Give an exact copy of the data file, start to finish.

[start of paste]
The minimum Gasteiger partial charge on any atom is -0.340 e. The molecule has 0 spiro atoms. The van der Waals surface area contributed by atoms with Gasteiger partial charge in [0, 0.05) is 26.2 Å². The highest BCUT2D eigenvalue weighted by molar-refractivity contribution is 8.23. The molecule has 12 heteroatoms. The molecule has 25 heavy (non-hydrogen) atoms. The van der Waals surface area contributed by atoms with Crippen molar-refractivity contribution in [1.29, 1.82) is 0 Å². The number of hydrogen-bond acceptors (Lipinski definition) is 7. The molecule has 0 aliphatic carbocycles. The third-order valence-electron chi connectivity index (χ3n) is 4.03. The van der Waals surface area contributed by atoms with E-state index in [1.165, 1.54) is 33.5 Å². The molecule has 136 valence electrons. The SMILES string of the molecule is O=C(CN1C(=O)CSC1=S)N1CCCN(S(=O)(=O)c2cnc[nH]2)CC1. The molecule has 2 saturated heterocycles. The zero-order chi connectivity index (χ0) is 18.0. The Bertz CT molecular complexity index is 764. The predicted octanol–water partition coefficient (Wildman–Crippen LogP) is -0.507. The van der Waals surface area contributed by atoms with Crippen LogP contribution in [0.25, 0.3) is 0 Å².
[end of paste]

The minimum Gasteiger partial charge on any atom is -0.340 e. The molecule has 0 spiro atoms. The van der Waals surface area contributed by atoms with Gasteiger partial charge in [0, 0.05) is 26.2 Å². The highest BCUT2D eigenvalue weighted by molar-refractivity contribution is 8.23. The molecule has 12 heteroatoms. The molecule has 25 heavy (non-hydrogen) atoms. The van der Waals surface area contributed by atoms with Crippen molar-refractivity contribution in [1.29, 1.82) is 0 Å². The number of hydrogen-bond acceptors (Lipinski definition) is 7. The molecule has 0 aliphatic carbocycles. The third-order valence-electron chi connectivity index (χ3n) is 4.03. The van der Waals surface area contributed by atoms with E-state index in [1.165, 1.54) is 33.5 Å². The molecule has 136 valence electrons. The SMILES string of the molecule is O=C(CN1C(=O)CSC1=S)N1CCCN(S(=O)(=O)c2cnc[nH]2)CC1. The molecule has 2 saturated heterocycles. The zero-order chi connectivity index (χ0) is 18.0. The Bertz CT molecular complexity index is 764. The predicted octanol–water partition coefficient (Wildman–Crippen LogP) is -0.507. The van der Waals surface area contributed by atoms with Crippen LogP contribution in [0.25, 0.3) is 0 Å².